"Goran Bogdanovic is unable to win out on that point. What we are talking about here is something that we gave him to convey to the negotiating team, but he did not manage to push that through. We waited three months to take action, and during that time no one reacted, saying either yes or no," he emphasizes.
He adds that more than 100 ordinary people were consulted when drafting this proposal. "We did not consult any outsiders. And Kojen's statement about disagreement within our ranks is not true. The entire Serb List is absolutely unified on this. We spoke with ordinary farmers. Thus, we did have contact. It is totally ridiculous and utterly unnatural for someone who has never seen Kosovo with his own two eyes, except on the map and on the TV screen, to talk about what should be done and how," Ivanovic says.
Since such actions have led some officials in Belgrade, and some representatives of Kosmet's Serbs, to regard him as a "loose cannon", Ivanovic emphasizes that he is certainly no such thing, since he was elected. "The Serb List is not a negotiator, we set the record straight on that, Ahtisaari told us that and we said the same thing to him. Only the Belgrade negotiating team has legitimacy, but does that mean that all of the rest of us have to remain silent in the meantime? We are here only to try to unblock the process with our initiatives," he emphasizes, but he refuses to comment when asked whether he means to say that Belgrade has blocked the negotiating process.
"The fact that Ahtisaari did not come to Belgrade should ultimately be taken as a warning. Much more important than what we think about ourselves and our actions is what Ahtisaari, the Contact Group and the UN Security Council think about what individuals are doing, especially the heads of the negotiating teams," Ivanovic stresses.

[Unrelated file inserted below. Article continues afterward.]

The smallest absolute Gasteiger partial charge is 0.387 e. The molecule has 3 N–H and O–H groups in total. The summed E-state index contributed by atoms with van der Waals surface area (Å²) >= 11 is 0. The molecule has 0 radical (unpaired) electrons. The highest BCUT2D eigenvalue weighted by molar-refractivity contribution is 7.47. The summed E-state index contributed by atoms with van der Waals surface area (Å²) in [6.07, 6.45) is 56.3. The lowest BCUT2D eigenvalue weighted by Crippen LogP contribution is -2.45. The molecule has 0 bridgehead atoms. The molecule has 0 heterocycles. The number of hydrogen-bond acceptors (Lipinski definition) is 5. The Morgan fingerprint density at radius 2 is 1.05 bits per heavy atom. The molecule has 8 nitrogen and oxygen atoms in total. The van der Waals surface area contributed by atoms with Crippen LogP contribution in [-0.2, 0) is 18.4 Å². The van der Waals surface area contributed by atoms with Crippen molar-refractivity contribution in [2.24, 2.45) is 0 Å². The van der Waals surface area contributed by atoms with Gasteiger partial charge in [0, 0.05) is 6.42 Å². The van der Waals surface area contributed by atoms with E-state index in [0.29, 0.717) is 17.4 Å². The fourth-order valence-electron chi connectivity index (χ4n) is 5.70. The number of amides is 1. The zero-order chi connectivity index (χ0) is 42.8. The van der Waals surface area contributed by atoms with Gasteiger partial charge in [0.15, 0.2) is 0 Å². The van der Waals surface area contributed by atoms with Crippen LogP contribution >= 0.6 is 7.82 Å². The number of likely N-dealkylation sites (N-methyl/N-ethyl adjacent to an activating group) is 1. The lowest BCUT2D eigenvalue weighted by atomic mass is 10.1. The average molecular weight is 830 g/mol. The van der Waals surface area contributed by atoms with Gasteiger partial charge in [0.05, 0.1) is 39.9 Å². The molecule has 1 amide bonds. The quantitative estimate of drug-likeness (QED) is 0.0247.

Still, he feels that this "dual-track" approach by the Serbian side does not benefit the Albanian side. "That only leaves a bad impression, I must admit, but it does not serve their purposes, because the Serb List's demands are much greater and much better supported by arguments, and thus much more dangerous too," Ivanovic emphasizes.
However, his remarks about unity within the Serb List are refuted by none other than Goran Bogdanovic, the member of the negotiating team and of the Serb List representing the Democratic Party, who says that at a joint meeting with Ahtisaari he "defended" Belgrade's proposal, while Ivanovic presented a "proposal from individuals in the Serb List".
"It is neither my desire nor my intention to assuage the frustrations of certain people in the Serb List. There is no unity within the Serb List, because when the decentralization plan was discussed, I and several other members of the Serb List were opposed to the Serb List presenting its own plan, in the belief that the proposal by the state team should also be the proposal of the Serb List and of all Serbs, especially those in Kosovo-Metohija. It is a fact that a huge number of Serbs agreed with the state team's proposal, so that for me personally there was no dilemma about which side to stand on," says Bogdanovic in a phone interview with Politika.
Emphasizing that no one has the right to torpedo the work of the state team, he notes that there was no need for individuals from the Serb List to put forward this proposal, because in February, when the talks began, he presented the views of the Serb List to the coordinators of the team, Kojen and Samardzic, and they were all incorporated into the negotiating team's plan. He says that this reflected his good intentions in terms of reaching an agreement within the Serb List on such matters in February, but he stresses that the Serb List did not delegate him to the state team, nor did anyone authorize him to present to the team the proposal that Ivanovic is talking about.
Source: Politika, Belgrade, in Serbian 26 Aug 06 pp 1, 7